Neoantigens play important roles in cancer immunotherapy. However, current methods are insufficient for reliable neoantigen prediction and screening. Artificial intelligence (AI)-based tumor neoantigens screening is rapidly developed and is going to play more and more important roles in cancer immunotherapy. Committed to AI application in medicine over years, Creative Biolabs has rich experience accumulated from practice. With solid experimental foundations and excellent scientific staff, we are confident in offering high-quality AI-based tumor neoantigens screening development services to global researchers.
The most important class of tumor antigens are tumor-specific antigens (TSAs), these antigens are truly distinguished from normal tissue and have the greatest potential to elicit a strictly tumor-specific immune response. TSAs are generally referred to as signature tumor mutations (somatic mutations) in the tumor genome that can be translated into mutant proteins only expressed in tumors but not in the normal tissue. The mutant proteins, ideally to be the common oncogenes are processed by the proteasome to generate the peptides which are subsequently presented by major histocompatibility complex (MHC) on the tumor cell surfaces. These antigen peptides are typically referred to as neoantigens. Since the neoantigens are directly recognized by TCRs which are highly sensitive and specific for their epitopes, neoantigens are the most ideal targets for T cell immunotherapy.
A significant challenge for the translation of TSA therapies is the ability to select the subset of clinically relevant epitopes from all computationally predicted neoantigens. The development of a machine-learning algorithm to predict the immunogenicity of neoantigen peptides (i.e., variant peptides predicted to bind MHC) would be valuable for screening predicted neoantigens for clinical application.
Fig.1 A paradigm of neoantigen utility. (Desrichard, 2016)
Neopepsee, a machine-learning-based neoantigen prediction program, integrates nine immunogenicity features and was able to determine immunogenic neoantigens in melanoma and chronic lymphocytic leukemia (CLL).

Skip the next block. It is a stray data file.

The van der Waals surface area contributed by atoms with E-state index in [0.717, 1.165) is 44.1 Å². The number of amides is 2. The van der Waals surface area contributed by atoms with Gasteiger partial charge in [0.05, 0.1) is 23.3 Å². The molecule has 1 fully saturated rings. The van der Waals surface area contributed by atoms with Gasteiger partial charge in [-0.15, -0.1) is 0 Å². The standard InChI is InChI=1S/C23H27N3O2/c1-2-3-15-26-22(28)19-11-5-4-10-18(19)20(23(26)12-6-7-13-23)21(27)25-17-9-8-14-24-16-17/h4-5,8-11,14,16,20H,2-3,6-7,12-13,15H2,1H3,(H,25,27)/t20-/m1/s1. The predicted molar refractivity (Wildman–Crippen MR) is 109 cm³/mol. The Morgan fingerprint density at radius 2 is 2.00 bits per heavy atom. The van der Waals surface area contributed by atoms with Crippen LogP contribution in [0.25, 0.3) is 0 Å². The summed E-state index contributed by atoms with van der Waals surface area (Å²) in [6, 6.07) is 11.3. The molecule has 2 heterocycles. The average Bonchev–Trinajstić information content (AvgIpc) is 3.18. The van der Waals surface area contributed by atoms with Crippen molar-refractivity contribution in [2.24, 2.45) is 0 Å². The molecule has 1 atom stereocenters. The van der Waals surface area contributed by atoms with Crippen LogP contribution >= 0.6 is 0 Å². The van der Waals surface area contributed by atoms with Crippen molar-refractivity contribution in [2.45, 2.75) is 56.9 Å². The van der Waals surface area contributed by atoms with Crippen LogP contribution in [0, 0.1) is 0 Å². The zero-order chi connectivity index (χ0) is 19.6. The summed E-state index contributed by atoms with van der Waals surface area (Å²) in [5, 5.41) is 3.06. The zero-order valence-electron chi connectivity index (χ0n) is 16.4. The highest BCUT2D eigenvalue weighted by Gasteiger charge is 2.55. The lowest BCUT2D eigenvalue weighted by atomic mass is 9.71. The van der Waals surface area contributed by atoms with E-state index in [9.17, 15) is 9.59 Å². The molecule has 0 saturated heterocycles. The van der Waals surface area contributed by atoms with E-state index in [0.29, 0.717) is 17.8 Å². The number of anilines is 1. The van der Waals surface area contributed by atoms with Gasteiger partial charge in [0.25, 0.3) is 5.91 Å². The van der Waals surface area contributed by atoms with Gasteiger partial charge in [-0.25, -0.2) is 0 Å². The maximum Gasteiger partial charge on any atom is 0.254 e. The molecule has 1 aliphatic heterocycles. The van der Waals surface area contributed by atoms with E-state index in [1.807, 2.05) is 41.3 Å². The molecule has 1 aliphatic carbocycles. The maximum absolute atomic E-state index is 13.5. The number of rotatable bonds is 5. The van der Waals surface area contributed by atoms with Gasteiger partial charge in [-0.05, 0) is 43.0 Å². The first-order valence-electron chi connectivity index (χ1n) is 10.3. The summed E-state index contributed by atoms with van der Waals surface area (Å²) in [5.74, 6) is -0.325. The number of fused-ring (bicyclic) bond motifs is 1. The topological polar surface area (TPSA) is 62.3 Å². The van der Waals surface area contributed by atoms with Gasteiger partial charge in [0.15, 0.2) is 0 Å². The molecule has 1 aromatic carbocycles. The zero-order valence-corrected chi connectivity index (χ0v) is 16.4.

Luksza et al. combined estimations of the probability that a neoantigen will be presented on MHC I and the probability that presented neoantigens will be recognized by the TCR repertoire based on tumor clonality, MHC I binding affinity, and microbial epitope homology. This model was applied to two melanoma cohorts and one non-small cell lung cancer (NSCLC) cohort undergoing anti-cytotoxic T-lymphocyte antigen 4 (CTLA-4) and anti-PD-1 targeting therapy, respectively, and predicted survival in each cohort.
Snyder et al. developed a bioinformatic pipeline incorporating MHC class I binding probability, TCR binding probability, patient-specific HLA genotype, and epitope-homology analysis to identify putative neoepitopes associated with clinical outcome in advanced melanoma patients undergoing anti-CTLA-4 targeting therapy. Among predicted neoantigens, conserved stretches of amino acids were identified that were shared by patients with a clinical benefit exceeding six months. These neoepitope signatures were significantly associated with survival in the discovery as well as in the validation set.
Committed to AI application in medicine over years, Creative Biolabs has accumulated extensive precious experience. With step-by-step practice, we gradually equipped our technology platform with advanced facilities, Ph.D. level specialists, and mature technicians. With the comprehensive platform, we are capable of providing reliable AI-based tumor neoantigens screening development services to global clients.
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